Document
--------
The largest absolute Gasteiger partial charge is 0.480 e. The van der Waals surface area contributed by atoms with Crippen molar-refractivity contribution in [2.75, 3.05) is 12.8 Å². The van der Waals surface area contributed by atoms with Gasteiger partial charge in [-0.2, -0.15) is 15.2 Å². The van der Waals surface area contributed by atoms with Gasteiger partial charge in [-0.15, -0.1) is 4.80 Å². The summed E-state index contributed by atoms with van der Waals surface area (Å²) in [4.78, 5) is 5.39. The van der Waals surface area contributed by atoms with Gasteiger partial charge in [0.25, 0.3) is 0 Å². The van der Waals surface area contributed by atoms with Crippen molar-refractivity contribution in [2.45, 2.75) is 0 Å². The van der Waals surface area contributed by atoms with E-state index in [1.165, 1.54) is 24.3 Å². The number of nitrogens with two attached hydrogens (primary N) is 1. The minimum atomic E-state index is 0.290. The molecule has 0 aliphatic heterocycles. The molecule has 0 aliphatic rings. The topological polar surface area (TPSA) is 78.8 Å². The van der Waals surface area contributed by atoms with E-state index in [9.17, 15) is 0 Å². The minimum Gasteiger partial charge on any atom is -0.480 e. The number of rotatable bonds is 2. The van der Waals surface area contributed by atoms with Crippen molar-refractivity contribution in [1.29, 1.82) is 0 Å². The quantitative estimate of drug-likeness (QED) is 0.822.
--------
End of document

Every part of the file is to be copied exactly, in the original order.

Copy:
The largest absolute Gasteiger partial charge is 0.480 e. The van der Waals surface area contributed by atoms with Crippen molar-refractivity contribution in [2.75, 3.05) is 12.8 Å². The van der Waals surface area contributed by atoms with Gasteiger partial charge in [-0.2, -0.15) is 15.2 Å². The van der Waals surface area contributed by atoms with Gasteiger partial charge in [-0.15, -0.1) is 4.80 Å². The summed E-state index contributed by atoms with van der Waals surface area (Å²) in [4.78, 5) is 5.39. The van der Waals surface area contributed by atoms with Gasteiger partial charge in [0.25, 0.3) is 0 Å². The van der Waals surface area contributed by atoms with Crippen molar-refractivity contribution in [2.45, 2.75) is 0 Å². The van der Waals surface area contributed by atoms with E-state index in [1.165, 1.54) is 24.3 Å². The number of nitrogens with two attached hydrogens (primary N) is 1. The minimum atomic E-state index is 0.290. The molecule has 0 aliphatic heterocycles. The molecule has 0 aliphatic rings. The topological polar surface area (TPSA) is 78.8 Å². The van der Waals surface area contributed by atoms with E-state index in [9.17, 15) is 0 Å². The minimum Gasteiger partial charge on any atom is -0.480 e. The number of rotatable bonds is 2. The van der Waals surface area contributed by atoms with Crippen molar-refractivity contribution in [1.29, 1.82) is 0 Å². The quantitative estimate of drug-likeness (QED) is 0.822.